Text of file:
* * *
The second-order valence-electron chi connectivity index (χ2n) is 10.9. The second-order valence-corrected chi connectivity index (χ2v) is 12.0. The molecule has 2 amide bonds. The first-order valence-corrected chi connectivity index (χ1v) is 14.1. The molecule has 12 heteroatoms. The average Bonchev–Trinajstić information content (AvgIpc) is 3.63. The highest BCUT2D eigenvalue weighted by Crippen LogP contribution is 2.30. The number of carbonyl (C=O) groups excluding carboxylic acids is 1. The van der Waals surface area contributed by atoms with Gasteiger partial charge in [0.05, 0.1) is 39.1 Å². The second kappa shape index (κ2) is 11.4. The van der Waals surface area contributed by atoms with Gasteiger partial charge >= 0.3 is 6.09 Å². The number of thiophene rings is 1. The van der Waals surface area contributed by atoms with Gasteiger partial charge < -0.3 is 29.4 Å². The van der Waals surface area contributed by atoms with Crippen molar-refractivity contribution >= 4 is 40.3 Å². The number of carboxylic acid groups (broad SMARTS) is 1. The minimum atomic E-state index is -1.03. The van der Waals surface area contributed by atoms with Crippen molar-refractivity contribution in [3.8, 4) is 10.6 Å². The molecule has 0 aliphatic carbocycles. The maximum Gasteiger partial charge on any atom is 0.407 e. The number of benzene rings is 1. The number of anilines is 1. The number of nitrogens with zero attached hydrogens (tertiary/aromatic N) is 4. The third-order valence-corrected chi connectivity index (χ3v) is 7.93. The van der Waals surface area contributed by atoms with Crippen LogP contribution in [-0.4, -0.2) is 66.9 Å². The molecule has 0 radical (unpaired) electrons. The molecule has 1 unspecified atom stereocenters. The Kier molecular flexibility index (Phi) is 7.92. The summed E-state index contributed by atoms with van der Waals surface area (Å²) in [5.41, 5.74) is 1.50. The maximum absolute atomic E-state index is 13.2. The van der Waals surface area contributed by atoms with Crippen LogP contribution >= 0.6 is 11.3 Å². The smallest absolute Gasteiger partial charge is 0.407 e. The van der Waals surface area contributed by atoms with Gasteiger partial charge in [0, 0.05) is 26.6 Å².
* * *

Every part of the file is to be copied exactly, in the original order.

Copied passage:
The second-order valence-electron chi connectivity index (χ2n) is 10.9. The second-order valence-corrected chi connectivity index (χ2v) is 12.0. The molecule has 2 amide bonds. The first-order valence-corrected chi connectivity index (χ1v) is 14.1. The molecule has 12 heteroatoms. The average Bonchev–Trinajstić information content (AvgIpc) is 3.63. The highest BCUT2D eigenvalue weighted by Crippen LogP contribution is 2.30. The number of carbonyl (C=O) groups excluding carboxylic acids is 1. The van der Waals surface area contributed by atoms with Gasteiger partial charge in [0.05, 0.1) is 39.1 Å². The second kappa shape index (κ2) is 11.4. The van der Waals surface area contributed by atoms with Gasteiger partial charge >= 0.3 is 6.09 Å². The number of thiophene rings is 1. The van der Waals surface area contributed by atoms with Gasteiger partial charge < -0.3 is 29.4 Å². The van der Waals surface area contributed by atoms with Crippen molar-refractivity contribution >= 4 is 40.3 Å². The number of carboxylic acid groups (broad SMARTS) is 1. The minimum atomic E-state index is -1.03. The van der Waals surface area contributed by atoms with Crippen molar-refractivity contribution in [3.8, 4) is 10.6 Å². The molecule has 0 aliphatic carbocycles. The maximum Gasteiger partial charge on any atom is 0.407 e. The number of benzene rings is 1. The number of anilines is 1. The number of nitrogens with zero attached hydrogens (tertiary/aromatic N) is 4. The third-order valence-corrected chi connectivity index (χ3v) is 7.93. The van der Waals surface area contributed by atoms with Crippen LogP contribution in [-0.4, -0.2) is 66.9 Å². The molecule has 0 radical (unpaired) electrons. The molecule has 1 unspecified atom stereocenters. The Kier molecular flexibility index (Phi) is 7.92. The summed E-state index contributed by atoms with van der Waals surface area (Å²) in [5.41, 5.74) is 1.50. The maximum absolute atomic E-state index is 13.2. The van der Waals surface area contributed by atoms with Crippen LogP contribution >= 0.6 is 11.3 Å². The smallest absolute Gasteiger partial charge is 0.407 e. The van der Waals surface area contributed by atoms with Gasteiger partial charge in [0, 0.05) is 26.6 Å².